DC: Clark Kent
There’s a time and a place for characters like Bruce Wayne, Tony Stark, Han Solo, and Peter Quill…but I also believe there’s a place for characters of deep, gentle goodness like Cinderella, Steve Rogers, and Clark Kent. Man of Steel is still one of my favorite movies of all time, and Henry Cavill’s Clark Kent/Superman remains (for me, anyway!) one of the best parts of Zack Snyder’s extravagant (if sometimes self-indulgent) DC Universe.
Call the Midwife: Sister Julienne
“I want to be like Sister Julienne when I grow up,” I say every time we watch Call the Midwife. I can’t think of another fictional heroine who’s been more of a role model for me in my singleness, in my relationship with the Lord, and in the way I deal with difficult people and situations. As Jennifer Worth wrote in the book upon which the TV show is based:
“The impact Sister Julienne made upon me – and, I discovered, most people – was out of all proportion to her words or her appearance. She was not imposing or commanding, nor arresting in any way. She was not even particularly clever. But something radiated from her and, ponder as I might, I could not understand it. It did not occur to me at the time that her radiance had a spiritual dimension, owing nothing to the values of the temporal world.”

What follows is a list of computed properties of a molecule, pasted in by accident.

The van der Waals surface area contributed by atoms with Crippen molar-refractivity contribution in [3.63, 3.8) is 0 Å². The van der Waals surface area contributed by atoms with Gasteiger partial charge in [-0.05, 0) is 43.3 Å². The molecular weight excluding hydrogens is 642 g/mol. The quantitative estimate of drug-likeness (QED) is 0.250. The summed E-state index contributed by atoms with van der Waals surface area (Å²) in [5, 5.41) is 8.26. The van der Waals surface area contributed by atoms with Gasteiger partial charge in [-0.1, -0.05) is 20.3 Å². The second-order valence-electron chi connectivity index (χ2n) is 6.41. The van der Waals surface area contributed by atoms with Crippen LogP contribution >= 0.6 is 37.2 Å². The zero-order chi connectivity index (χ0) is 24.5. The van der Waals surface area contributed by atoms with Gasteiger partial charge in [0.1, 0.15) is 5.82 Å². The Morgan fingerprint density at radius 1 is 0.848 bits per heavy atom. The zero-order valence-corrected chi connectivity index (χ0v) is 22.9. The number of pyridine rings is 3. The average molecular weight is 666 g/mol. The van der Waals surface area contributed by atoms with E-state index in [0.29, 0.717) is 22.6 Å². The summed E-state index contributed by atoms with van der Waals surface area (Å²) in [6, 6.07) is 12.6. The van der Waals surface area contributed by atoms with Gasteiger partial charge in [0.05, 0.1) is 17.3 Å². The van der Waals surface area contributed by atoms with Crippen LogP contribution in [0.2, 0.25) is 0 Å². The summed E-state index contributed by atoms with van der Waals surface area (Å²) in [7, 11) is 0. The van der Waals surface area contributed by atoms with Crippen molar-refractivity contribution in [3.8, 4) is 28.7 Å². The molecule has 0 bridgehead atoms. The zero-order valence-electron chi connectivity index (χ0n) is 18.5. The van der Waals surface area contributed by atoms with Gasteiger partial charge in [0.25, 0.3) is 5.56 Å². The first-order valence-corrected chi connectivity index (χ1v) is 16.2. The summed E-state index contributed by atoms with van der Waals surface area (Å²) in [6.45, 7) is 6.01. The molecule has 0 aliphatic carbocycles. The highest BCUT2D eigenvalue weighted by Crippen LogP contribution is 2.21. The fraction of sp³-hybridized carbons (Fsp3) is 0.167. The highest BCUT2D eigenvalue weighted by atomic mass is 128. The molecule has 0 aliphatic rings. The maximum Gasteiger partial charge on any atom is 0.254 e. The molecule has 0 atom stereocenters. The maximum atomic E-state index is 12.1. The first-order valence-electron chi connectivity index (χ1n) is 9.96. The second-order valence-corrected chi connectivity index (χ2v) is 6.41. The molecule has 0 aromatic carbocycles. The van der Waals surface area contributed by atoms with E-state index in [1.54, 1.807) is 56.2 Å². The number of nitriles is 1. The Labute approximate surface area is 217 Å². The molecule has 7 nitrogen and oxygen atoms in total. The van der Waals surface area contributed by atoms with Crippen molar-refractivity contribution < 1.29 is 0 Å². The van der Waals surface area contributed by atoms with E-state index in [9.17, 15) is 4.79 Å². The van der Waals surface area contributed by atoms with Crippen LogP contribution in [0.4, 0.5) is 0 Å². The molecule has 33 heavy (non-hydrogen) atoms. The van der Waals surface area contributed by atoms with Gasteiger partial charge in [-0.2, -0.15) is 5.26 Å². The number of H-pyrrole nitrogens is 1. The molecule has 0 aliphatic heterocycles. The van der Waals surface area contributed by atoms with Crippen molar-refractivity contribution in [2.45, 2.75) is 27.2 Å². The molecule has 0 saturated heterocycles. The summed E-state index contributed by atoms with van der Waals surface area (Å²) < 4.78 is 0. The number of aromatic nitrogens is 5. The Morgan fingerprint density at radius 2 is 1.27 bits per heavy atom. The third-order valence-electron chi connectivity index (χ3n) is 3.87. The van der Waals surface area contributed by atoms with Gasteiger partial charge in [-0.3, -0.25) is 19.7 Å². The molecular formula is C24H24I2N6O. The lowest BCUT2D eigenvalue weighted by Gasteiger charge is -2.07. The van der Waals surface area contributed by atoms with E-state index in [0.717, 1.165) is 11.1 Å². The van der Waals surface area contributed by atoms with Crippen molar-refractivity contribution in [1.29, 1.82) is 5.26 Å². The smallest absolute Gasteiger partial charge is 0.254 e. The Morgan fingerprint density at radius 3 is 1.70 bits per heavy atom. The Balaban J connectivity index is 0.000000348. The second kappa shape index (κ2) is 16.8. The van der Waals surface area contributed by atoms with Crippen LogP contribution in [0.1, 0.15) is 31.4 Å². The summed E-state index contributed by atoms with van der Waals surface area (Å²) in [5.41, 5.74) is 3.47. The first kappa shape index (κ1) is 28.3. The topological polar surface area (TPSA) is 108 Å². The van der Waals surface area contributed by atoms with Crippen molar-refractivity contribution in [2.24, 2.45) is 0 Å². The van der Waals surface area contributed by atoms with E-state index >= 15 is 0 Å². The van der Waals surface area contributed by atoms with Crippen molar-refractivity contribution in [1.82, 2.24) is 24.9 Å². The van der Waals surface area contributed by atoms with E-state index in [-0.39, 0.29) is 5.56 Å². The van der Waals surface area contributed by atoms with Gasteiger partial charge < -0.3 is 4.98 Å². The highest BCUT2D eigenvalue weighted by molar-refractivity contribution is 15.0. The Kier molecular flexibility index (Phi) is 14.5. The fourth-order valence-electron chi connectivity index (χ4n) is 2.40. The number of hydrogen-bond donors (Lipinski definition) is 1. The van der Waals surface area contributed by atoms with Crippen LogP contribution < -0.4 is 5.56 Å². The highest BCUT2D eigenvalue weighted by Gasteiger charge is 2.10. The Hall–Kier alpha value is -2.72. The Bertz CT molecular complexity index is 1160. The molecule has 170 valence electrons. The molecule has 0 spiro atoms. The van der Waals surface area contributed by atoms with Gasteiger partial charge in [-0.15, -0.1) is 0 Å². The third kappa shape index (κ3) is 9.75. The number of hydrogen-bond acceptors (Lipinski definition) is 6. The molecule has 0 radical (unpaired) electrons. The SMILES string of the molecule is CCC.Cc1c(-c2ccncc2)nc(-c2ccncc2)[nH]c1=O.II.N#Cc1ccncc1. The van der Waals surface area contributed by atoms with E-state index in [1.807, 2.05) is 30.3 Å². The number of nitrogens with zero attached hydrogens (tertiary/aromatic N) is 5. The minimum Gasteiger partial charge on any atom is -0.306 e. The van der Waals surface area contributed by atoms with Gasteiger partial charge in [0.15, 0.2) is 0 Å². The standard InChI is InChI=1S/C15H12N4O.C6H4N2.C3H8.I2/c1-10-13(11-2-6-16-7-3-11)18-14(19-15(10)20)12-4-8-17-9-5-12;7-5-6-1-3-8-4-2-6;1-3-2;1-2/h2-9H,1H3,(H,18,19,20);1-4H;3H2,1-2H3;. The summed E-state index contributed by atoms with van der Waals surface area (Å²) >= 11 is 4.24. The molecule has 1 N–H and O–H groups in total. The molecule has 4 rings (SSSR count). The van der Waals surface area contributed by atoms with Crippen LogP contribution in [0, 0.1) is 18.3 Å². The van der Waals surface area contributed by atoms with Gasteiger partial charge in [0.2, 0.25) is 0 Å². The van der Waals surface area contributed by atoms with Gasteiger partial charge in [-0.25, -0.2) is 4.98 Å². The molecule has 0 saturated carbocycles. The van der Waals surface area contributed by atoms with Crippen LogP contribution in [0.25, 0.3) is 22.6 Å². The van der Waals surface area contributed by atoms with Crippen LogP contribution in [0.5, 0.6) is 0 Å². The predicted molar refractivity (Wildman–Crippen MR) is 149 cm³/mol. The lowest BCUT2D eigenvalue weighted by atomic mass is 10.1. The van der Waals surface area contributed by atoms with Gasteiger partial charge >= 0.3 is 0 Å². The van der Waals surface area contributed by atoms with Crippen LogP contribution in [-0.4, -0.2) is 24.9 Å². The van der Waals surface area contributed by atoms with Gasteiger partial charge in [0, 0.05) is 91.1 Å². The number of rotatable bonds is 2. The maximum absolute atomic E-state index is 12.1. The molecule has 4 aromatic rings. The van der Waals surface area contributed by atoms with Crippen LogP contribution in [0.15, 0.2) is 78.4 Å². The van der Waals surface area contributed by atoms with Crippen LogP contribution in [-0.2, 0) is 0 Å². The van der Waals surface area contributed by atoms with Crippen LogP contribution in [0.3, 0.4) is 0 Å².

Yep, I want to be like that when I grow up.
Doctor Who: The Twelfth Doctor
I did not think when I began the Twelfth Doctor’s era that he would become my favorite Doctor, let alone one of my all-time favorite characters–and yet here we are! Peter Capaldi’s gangly, grumpy, passionate, and ultimately kindhearted Doctor has a rocky start, no doubt about it. But if you can get past his first episodes and watch how he develops and softens over the course of three seasons…then oh, you’re in for a true storytelling treat.